“I don’t know if that’s the reason, but… my mother and I both decided we’d had enough of ‘family.’ We’re just strangers living in the same house now, getting our living expenses from Dad. We’re completely apathetic to each other.”
Whether I was an honor student, whether I was class representative, whether I started a Light Music Club…
Whether I stayed out until late at night, whether I slept over somewhere else—she didn’t care about any of it.
“So, there’s part of me that has to wonder whether we would still be living like the Ogisos, if the family hadn’t fallen apart back then.”
“…If it hadn’t fallen apart…” Touma spoke up after a moment’s silence. “My family… What would you even call it? I guess it’s been broken in some way or another since the start.”
As she told me that she didn’t even know what her father looked like, her expression was impossible to read.
Youko Touma had married twice and divorced twice. And, apparently, she had given birth to her daughter more than a year after her second divorce.
This genius pianist of many affairs had caused her fair share of scandals—while she was raising her young daughter.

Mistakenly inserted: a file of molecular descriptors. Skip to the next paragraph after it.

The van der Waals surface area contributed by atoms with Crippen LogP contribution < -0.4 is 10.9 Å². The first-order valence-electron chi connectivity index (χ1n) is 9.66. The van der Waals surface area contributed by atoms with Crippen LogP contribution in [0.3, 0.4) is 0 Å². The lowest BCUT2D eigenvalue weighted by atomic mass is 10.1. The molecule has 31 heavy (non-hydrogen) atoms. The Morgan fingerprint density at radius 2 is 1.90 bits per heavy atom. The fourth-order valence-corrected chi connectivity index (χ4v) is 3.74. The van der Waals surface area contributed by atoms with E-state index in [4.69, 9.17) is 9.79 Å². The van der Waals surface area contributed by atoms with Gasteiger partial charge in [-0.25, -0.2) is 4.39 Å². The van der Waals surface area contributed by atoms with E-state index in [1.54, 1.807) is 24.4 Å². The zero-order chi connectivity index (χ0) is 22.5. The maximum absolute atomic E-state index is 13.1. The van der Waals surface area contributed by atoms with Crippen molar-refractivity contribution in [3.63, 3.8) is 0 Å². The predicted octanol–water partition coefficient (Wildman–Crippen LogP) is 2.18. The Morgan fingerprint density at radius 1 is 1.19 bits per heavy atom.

“I’m not… complaining about it, really. It’s her life, she can do what she wants. I just…”
Touma fell silent again.
Anyone who was of a mind to look into it could probably learn that much. But hearing it all from Touma herself felt like a rare privilege.
So, I gently shifted the conversation.
“…You know, however twisted we might get, Ogiso’s a good one, right?”
“Yeah. That’s exactly why I’m so stuck. The world she lives in is completely different from mine. Always has been, always will be.”
“That’s not true. We all have this music we share, right?”
“What we have will last until the day of the show. If I do stay with Ogiso after that…”
We’ll be either the best of friends, or eternal enemies.
Touma quickened her pace. Her white breaths dissipated in front of me.
I couldn’t see Touma’s face when, after a few moments, she muttered, “It’s cold out.”
Her black hair danced in the night wind. I spoke my response to it: “It’s only going to get colder.”